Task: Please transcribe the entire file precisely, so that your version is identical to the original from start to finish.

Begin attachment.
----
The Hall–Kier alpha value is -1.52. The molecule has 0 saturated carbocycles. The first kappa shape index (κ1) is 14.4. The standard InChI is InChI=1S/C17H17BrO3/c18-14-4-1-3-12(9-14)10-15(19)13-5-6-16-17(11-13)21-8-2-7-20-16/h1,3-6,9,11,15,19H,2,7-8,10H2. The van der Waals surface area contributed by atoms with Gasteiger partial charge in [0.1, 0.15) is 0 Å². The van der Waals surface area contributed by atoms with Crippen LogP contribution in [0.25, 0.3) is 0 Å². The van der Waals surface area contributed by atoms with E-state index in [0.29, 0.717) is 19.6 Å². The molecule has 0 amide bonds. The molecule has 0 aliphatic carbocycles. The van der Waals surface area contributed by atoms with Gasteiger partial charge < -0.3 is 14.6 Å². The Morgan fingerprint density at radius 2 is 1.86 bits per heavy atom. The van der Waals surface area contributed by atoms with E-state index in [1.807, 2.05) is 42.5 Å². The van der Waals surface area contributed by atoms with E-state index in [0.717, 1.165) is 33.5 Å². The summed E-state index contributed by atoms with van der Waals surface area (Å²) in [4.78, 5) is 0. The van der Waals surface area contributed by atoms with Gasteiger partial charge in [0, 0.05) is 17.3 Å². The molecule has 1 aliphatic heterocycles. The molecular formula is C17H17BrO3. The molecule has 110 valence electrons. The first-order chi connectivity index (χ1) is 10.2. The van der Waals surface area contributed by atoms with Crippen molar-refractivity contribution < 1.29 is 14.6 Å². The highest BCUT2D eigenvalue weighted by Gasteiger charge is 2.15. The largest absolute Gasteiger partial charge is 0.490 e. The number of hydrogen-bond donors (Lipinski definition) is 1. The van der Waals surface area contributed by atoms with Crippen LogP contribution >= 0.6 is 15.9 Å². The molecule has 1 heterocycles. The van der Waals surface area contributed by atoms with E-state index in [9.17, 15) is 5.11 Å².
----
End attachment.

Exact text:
The Hall–Kier alpha value is -1.52. The molecule has 0 saturated carbocycles. The first kappa shape index (κ1) is 14.4. The standard InChI is InChI=1S/C17H17BrO3/c18-14-4-1-3-12(9-14)10-15(19)13-5-6-16-17(11-13)21-8-2-7-20-16/h1,3-6,9,11,15,19H,2,7-8,10H2. The van der Waals surface area contributed by atoms with Gasteiger partial charge in [0.1, 0.15) is 0 Å². The van der Waals surface area contributed by atoms with Crippen LogP contribution in [0.25, 0.3) is 0 Å². The van der Waals surface area contributed by atoms with E-state index in [0.29, 0.717) is 19.6 Å². The molecule has 0 amide bonds. The molecule has 0 aliphatic carbocycles. The van der Waals surface area contributed by atoms with Gasteiger partial charge < -0.3 is 14.6 Å². The Morgan fingerprint density at radius 2 is 1.86 bits per heavy atom. The van der Waals surface area contributed by atoms with E-state index in [1.807, 2.05) is 42.5 Å². The van der Waals surface area contributed by atoms with E-state index in [0.717, 1.165) is 33.5 Å². The summed E-state index contributed by atoms with van der Waals surface area (Å²) in [4.78, 5) is 0. The van der Waals surface area contributed by atoms with Gasteiger partial charge in [0, 0.05) is 17.3 Å². The molecule has 1 aliphatic heterocycles. The molecular formula is C17H17BrO3. The molecule has 110 valence electrons. The first-order chi connectivity index (χ1) is 10.2. The van der Waals surface area contributed by atoms with Crippen molar-refractivity contribution < 1.29 is 14.6 Å². The highest BCUT2D eigenvalue weighted by Gasteiger charge is 2.15. The largest absolute Gasteiger partial charge is 0.490 e. The number of hydrogen-bond donors (Lipinski definition) is 1. The van der Waals surface area contributed by atoms with Crippen LogP contribution >= 0.6 is 15.9 Å². The molecule has 1 heterocycles. The van der Waals surface area contributed by atoms with E-state index in [9.17, 15) is 5.11 Å².